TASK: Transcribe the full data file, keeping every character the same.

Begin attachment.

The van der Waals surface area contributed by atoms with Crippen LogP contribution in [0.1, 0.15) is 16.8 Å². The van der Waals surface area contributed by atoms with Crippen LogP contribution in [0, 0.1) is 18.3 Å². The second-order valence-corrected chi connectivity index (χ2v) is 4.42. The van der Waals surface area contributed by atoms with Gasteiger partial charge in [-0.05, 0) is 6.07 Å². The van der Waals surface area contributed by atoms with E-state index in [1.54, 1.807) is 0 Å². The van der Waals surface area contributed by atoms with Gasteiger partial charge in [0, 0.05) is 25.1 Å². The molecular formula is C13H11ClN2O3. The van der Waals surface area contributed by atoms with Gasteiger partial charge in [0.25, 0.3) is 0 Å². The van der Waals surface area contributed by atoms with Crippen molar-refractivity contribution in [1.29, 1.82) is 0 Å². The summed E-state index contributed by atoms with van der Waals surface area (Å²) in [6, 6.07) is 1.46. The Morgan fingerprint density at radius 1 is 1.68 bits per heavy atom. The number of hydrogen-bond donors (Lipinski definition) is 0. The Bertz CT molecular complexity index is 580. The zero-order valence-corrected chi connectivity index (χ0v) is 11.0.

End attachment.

The van der Waals surface area contributed by atoms with Crippen LogP contribution in [0.1, 0.15) is 16.8 Å². The van der Waals surface area contributed by atoms with Crippen LogP contribution in [0, 0.1) is 18.3 Å². The second-order valence-corrected chi connectivity index (χ2v) is 4.42. The van der Waals surface area contributed by atoms with Gasteiger partial charge in [-0.05, 0) is 6.07 Å². The van der Waals surface area contributed by atoms with E-state index in [1.54, 1.807) is 0 Å². The van der Waals surface area contributed by atoms with Gasteiger partial charge in [0, 0.05) is 25.1 Å². The molecular formula is C13H11ClN2O3. The van der Waals surface area contributed by atoms with Gasteiger partial charge in [0.25, 0.3) is 0 Å². The van der Waals surface area contributed by atoms with Crippen molar-refractivity contribution in [1.29, 1.82) is 0 Å². The summed E-state index contributed by atoms with van der Waals surface area (Å²) in [6, 6.07) is 1.46. The Morgan fingerprint density at radius 1 is 1.68 bits per heavy atom. The number of hydrogen-bond donors (Lipinski definition) is 0. The Bertz CT molecular complexity index is 580. The zero-order valence-corrected chi connectivity index (χ0v) is 11.0.